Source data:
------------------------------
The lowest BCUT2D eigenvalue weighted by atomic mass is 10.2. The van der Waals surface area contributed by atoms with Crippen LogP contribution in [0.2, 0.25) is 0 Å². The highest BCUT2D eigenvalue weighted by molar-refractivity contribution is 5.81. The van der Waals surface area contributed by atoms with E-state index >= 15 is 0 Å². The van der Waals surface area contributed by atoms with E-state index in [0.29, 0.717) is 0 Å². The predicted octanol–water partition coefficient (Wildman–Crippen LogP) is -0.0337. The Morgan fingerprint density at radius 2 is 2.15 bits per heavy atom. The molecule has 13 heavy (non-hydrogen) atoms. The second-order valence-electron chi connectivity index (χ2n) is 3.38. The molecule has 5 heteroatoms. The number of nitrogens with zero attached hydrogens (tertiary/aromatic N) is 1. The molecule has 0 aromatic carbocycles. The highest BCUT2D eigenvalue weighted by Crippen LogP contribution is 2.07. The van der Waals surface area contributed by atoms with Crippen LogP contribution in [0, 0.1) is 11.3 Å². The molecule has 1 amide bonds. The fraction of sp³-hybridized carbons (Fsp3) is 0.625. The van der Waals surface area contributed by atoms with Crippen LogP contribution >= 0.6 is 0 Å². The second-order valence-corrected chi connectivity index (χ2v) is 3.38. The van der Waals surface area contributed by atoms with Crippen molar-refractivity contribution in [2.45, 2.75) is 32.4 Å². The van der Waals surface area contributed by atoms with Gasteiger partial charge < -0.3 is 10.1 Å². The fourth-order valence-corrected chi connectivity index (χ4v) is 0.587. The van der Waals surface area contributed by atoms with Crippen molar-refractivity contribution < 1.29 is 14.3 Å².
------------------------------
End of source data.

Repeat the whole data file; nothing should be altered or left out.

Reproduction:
The lowest BCUT2D eigenvalue weighted by atomic mass is 10.2. The van der Waals surface area contributed by atoms with Crippen LogP contribution in [0.2, 0.25) is 0 Å². The highest BCUT2D eigenvalue weighted by molar-refractivity contribution is 5.81. The van der Waals surface area contributed by atoms with E-state index >= 15 is 0 Å². The van der Waals surface area contributed by atoms with E-state index in [0.29, 0.717) is 0 Å². The predicted octanol–water partition coefficient (Wildman–Crippen LogP) is -0.0337. The Morgan fingerprint density at radius 2 is 2.15 bits per heavy atom. The molecule has 13 heavy (non-hydrogen) atoms. The second-order valence-electron chi connectivity index (χ2n) is 3.38. The molecule has 5 heteroatoms. The number of nitrogens with zero attached hydrogens (tertiary/aromatic N) is 1. The molecule has 0 aromatic carbocycles. The highest BCUT2D eigenvalue weighted by Crippen LogP contribution is 2.07. The van der Waals surface area contributed by atoms with Crippen LogP contribution in [0, 0.1) is 11.3 Å². The molecule has 1 amide bonds. The fraction of sp³-hybridized carbons (Fsp3) is 0.625. The van der Waals surface area contributed by atoms with Crippen LogP contribution >= 0.6 is 0 Å². The second-order valence-corrected chi connectivity index (χ2v) is 3.38. The van der Waals surface area contributed by atoms with Crippen molar-refractivity contribution in [2.45, 2.75) is 32.4 Å². The van der Waals surface area contributed by atoms with Gasteiger partial charge < -0.3 is 10.1 Å². The fourth-order valence-corrected chi connectivity index (χ4v) is 0.587. The van der Waals surface area contributed by atoms with Crippen molar-refractivity contribution < 1.29 is 14.3 Å².